Applying the principle of capacitance to the enhancement MOSFET, the gate can be used to produce a conductive channel from the source to the drain. The positive charge of a positive voltage placed on the gate induces a negative charge on the P-type material.
Figure 7. A positive voltage applied to the upper plate of a capacitor causes the dielectric to become distorted, with the electrons moving in the direction of the positive plate.
With increasing positive voltage, the holes in the P-type material are repelled until the region between the source and drain becomes an N-channel. Once the N-channel is forward biased between the source and gate, current begins to flow.
Since electrons have been added to form the N- channel, this MOSFET has enhanced current flow resulting from the application of a positive gate voltage. With a more positive gate voltage, the channel becomes wider. Therefore, current flows from source to drain due to the decreased channel resistance.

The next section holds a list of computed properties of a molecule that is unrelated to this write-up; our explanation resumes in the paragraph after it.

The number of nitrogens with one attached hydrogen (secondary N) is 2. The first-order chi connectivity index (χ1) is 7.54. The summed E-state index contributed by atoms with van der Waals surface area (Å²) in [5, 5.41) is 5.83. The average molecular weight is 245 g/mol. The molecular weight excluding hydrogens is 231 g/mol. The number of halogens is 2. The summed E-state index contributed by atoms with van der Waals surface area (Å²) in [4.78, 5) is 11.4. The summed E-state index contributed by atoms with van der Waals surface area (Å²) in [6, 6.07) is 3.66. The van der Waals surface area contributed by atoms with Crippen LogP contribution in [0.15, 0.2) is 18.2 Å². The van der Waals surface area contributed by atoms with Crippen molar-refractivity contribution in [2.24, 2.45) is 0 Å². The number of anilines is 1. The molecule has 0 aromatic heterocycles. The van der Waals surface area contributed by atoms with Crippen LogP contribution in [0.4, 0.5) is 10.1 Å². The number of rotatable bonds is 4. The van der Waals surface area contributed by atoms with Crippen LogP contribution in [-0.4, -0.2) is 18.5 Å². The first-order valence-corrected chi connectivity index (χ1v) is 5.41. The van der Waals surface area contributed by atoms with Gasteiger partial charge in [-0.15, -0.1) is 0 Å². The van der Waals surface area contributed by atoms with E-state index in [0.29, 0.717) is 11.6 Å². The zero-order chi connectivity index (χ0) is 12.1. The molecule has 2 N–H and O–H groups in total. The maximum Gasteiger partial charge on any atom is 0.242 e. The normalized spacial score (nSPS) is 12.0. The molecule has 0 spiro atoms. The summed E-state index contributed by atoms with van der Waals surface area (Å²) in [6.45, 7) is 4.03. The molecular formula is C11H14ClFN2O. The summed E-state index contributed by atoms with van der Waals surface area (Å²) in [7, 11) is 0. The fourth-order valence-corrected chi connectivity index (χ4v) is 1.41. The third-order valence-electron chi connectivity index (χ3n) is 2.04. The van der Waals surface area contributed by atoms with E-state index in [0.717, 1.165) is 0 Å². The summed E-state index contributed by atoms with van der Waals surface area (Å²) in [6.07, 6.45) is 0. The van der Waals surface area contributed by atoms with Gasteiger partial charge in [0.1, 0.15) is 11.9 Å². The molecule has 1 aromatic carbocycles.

When the gate has zero voltage or a negative voltage, no enhancement effect is possible and the MOSFET does not conduct. Since the enhancement MOSFET does not conduct at zero gate voltage, it is often called a normally-off MOSFET.
In the schematic symbol, a broken line between terminals indicates the channel. The broken line signifies that the MOSFET is normally off. See Figure 8.
Figure 8. The broken line in the schematic symbol indicates that the MOSFET is normally off.
Depletion-Enhancement MOSFET Working
A depletion-enhancement MOSFET is constructed similarly to the enhancement MOSFET. The main difference is the addition of a physical conducting channel between the source and drain. The presence of the channel allows current to flow from source to drain, even without a gate voltage. See Figure 9.